When you initially look at a business certain information will be supplied. However in some cases the owner of the business will be reluctant to reveal too much about the business until an offer is made. Many aspects in the operation of a business are commercially sensitive and confidential, thus a business owner would not be wise to disclose all until a prospective purchaser has indicated a serious intention to purchase by making a conditional offer.A conditional offer is normally subject to the purchaser performing due diligence, a process whereby you as the purchaser requests, for scrutiny, specific information on the operation of the business. The owner will supply this information under due diligence. The buyer must maintain the strictest of confidentiality through this process and must not disclose any information to other parties with the exception of any professional advisors they are using in the process.The due diligence process is for the benefit of the purchaser, giving you time to complete the verification process. If satisfied with the end result the agreement proceeds and you become the proud owner of your new business. If however you are not satisfied with the results of the due diligence, then the owner is advised accordingly and the agreement comes to an end. The deposit money held in trust is refunded in full.
Before you begin looking to buy a business the first step is to work out what money you have available. There is no point in looking at businesses for sale that are beyond what you can afford. Calculate how much cash you have available and what other assets such as property you could borrow against.When dealing with a business broker tell them how much you have to invest, then they will direct you to suitable businesses within your price range. The business broker will also know which businesses for sale are more suitable to finance, or if the current owner is prepared to finance some of the purchase price. If the broker knows what funds you have available, this will help them to help you.With some types of business it can be difficult to borrow money using just the business as security, due to the difficulty a bank may have in securing its loan. i.e. a retail stores asset is the stock which it is constantly selling off. Therefore the bank would not have any actual security. If you have a house or investment property you may be able to use this as security for a mortgage to buy the business, thereby requiring very little actual cash.
Once again, buying a business through a broker will help you in this process. The business broker will explain the process to you and guide you through it.The business broker will prepare the sale and purchase agreement for you. This is the document used for making an offer to purchase the business and needs to include special conditions to protect you throughout the process. Likewise the owner of the business will want to know that the confidentiality of his business is protected through this process.The agreement used is an Auckland District Law Society Sale and Purchase agreement (or equivalent territorial document) and contains conditions that protect you, the purchaser and also the owner of the business. The document details information regarding the business along with the price you are offering and the special conditions relative to the offer. At this stage you will also need to pay a deposit. If you are buying through a licenced Real Estate company such as LINK the deposit is held in a trust account until the agreement becomes unconditional. If the conditions upon which you are prepared to buy the business are not met then your deposit is refunded in full without any deductions. The trust account is audited and operated under very strict legal requirements.Before signing the agreement it may be advisable to have your lawyer review the agreement. When choosing a lawyer it is important to use one familiar with the process of buying a business. Business brokers are not qualified to give legal advice and likewise lawyers are not experienced in selling businesses. Your lawyer will be looking after your interests just as the lawyer for the seller will be doing for their client, and the agreement must be workable for both parties. Ultimately the lawyer works for you and you must have a say in everything that is done.Once you have signed the agreement it is then presented to the business owner who will either accept it or make the necessary alterations before returning the agreement to you for your acceptance or further alteration. This is called negotiation and the agreement may go back and forth several times until both parties are in agreement. This is the work of the business broker who will liaise between both parties and often, through experience, bring solutions that can result in both parties reaching agreement.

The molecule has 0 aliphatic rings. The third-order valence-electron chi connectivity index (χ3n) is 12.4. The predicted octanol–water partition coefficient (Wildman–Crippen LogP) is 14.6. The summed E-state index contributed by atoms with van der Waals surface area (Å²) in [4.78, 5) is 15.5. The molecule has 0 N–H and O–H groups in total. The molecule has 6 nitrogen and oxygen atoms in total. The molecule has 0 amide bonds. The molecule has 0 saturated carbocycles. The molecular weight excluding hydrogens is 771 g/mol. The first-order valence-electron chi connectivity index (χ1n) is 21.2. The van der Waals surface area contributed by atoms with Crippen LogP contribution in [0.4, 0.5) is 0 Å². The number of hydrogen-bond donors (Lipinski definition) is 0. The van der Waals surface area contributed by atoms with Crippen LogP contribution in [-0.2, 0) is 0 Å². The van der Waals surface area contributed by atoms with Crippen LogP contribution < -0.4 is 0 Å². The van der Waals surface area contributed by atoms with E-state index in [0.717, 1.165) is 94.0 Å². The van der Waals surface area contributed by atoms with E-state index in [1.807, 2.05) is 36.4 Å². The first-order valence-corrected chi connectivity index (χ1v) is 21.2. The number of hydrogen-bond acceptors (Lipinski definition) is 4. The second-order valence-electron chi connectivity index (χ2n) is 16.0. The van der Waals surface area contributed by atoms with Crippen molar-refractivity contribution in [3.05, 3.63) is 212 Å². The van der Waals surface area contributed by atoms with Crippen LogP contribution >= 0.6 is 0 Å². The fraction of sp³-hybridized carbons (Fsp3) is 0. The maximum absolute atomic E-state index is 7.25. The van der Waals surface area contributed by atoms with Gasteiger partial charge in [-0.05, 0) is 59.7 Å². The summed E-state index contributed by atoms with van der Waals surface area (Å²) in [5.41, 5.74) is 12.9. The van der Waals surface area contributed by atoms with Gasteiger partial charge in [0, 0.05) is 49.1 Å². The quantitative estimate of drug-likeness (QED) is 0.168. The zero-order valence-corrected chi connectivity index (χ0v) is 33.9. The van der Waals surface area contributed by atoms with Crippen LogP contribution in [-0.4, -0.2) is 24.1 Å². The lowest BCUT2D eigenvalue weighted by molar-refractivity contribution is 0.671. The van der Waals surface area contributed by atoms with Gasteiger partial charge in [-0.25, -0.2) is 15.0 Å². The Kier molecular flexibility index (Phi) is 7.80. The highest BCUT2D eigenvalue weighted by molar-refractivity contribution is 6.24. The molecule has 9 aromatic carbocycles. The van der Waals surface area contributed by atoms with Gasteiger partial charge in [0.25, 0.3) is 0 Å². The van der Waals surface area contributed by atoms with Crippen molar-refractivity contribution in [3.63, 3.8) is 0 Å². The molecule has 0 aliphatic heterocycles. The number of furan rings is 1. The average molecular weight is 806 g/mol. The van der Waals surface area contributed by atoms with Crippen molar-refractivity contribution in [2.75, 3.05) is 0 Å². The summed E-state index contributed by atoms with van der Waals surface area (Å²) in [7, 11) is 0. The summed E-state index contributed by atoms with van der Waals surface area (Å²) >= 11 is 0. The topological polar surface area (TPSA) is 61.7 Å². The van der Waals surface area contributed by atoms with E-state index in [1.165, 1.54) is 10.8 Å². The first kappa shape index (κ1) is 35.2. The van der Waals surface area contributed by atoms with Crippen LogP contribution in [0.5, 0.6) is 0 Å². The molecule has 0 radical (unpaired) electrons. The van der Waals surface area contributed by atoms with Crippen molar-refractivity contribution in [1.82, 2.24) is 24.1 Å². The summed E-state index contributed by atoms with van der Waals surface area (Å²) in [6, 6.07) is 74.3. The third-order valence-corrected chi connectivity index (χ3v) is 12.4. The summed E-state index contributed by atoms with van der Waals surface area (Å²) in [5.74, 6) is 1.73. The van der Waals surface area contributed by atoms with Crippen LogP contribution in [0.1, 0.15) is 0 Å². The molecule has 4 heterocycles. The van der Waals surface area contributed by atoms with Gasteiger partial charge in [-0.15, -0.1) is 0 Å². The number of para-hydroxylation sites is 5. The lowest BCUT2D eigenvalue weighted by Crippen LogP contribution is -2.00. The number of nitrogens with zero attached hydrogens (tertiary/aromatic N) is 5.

It is important to have a business broker who is knowledgeable in the industry you want to buy into. Our brokers specialise in business categories that they have experience in, thus giving you a business broker knowledgeable in that industry and experienced in the process of buying and selling a business.Please use the search bar on the top right hand side to find that special business you are looking for, and/or Register with us for regular email updates. If you would like a